Robert Frank and Alfred Leslie’s legendary Beat homage “Pull My Daisy,” John Cassevettes’s “Shadows,” and Shirley Clark’s dark and prophetic look at the emerging heroin culture, “The Connection,” inspired a generation of directors, actors, writers and cinematic poets, like Robert Downey, the irrepressible Taylor Mead, Ron Rice, Ken Jacobs, Aldo Tambellini and many, many others, inspiring the next generation of filmmakers, the especially fertile punk and No Wave underground film scene of the mid-’70s to mid-’80s, which is covered in two excellent essays, one by Harris Smith, which traces the origin of the boom in do-it yourself productions to a load of Super 8 sound cameras that “fell off a truck” into the hands of a notorious dealer in “gray market” goods on E. Houston St., and from there into the hands of emerging filmmakers like Scott and Beth B, Amos Poe, Eric Mitchell Charlie Ahearn, Vivienne Dick, Bette Gordon and Lizzie Borden to name but a few.

While covering major and fairly well-known figures such as Harry Smith, Allen Ginsberg, Emile de Antonio, Jim Jarmusch, Steve Buscemi, Luis Guzman, Richard Kern, Jonas Mekas, Jack Smith, Emile De Antonio, Paul Morrissey and many others, the beauty of the book “Captured” is to be found in the care that Patterson has taken to include interviews with, and material on less celebrated, but certainly no less significant contributors to the history and culture of the independent cinema on the L.E.S./E.V: people like media activist and founder of Paper Tiger Television DeeDee Halleck, who taught Puerto Rican kids filmmaking at the Henry Street Settlement in the ’60s; the legendary Rafic, whose film and video supply store on 814 Broadway, along with the notorious OP Screening Room, became a focal point for No Wave figures of the mid-’70s and ’80s, such as Vivienne Dick, Scott and Beth B, Nan Goldin, James Nares, Nick Zedd, Amos Poe and Bradley Eros; animator Henry Jones, who works tirelessly to keep the spirit of Harry Smith alive with screenings and performances as well as in his own incredible works of 3-D animation; documentarians of riots and rowdiness, like Rik Little and Elsa Rensaa; and of course, the never-to-be-forgotten spirit of decadent L.E.S. comedy and chaos, the immortal Rockets Redglare.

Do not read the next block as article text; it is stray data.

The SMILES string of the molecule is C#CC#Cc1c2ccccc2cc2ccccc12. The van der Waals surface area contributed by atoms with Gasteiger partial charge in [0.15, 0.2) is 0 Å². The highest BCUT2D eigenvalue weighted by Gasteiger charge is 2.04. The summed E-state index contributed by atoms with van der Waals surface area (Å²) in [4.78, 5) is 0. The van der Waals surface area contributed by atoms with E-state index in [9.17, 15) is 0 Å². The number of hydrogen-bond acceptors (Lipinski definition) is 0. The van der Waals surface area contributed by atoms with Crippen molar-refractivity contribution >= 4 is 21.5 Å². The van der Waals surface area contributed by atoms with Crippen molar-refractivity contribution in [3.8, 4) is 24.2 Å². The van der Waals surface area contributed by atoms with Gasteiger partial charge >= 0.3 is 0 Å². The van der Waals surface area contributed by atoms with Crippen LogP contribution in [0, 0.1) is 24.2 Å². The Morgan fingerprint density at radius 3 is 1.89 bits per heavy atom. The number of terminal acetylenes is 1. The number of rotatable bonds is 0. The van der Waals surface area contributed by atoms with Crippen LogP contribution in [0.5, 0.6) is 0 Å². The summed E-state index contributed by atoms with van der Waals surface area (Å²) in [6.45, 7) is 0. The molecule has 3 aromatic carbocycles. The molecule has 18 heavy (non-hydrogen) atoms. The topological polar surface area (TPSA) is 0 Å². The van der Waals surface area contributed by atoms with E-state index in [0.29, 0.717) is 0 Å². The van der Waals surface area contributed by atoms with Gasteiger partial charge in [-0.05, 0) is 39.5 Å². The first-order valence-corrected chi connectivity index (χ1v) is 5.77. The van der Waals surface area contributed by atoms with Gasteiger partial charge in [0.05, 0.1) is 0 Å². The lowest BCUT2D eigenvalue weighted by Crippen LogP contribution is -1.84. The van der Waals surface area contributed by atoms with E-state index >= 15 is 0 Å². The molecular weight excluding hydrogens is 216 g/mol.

Patterson, whose gallery on Essex St., voluminous video and photographic archives of the Downtown scene and generous and unceasing efforts to save and protect all that is unique and counterculturally significant about the Lower East Side, has packed so much information, so many Inforable scenes and so many great stories into “Captured,” it’s hard to wrap your mind around this big and important book, much less tote its 586 pages around. More than the indispensable reference and definitive work it is sure to become, this massive labor of love is also an elegy for a Lower East Side and an East Village that is fast disappearing in the early years of the 21st century, a victim of its own success, consumed by mindless gentrification and Disneyization; swamped by the relentless commercialization of cool, and the hucksterization of hip.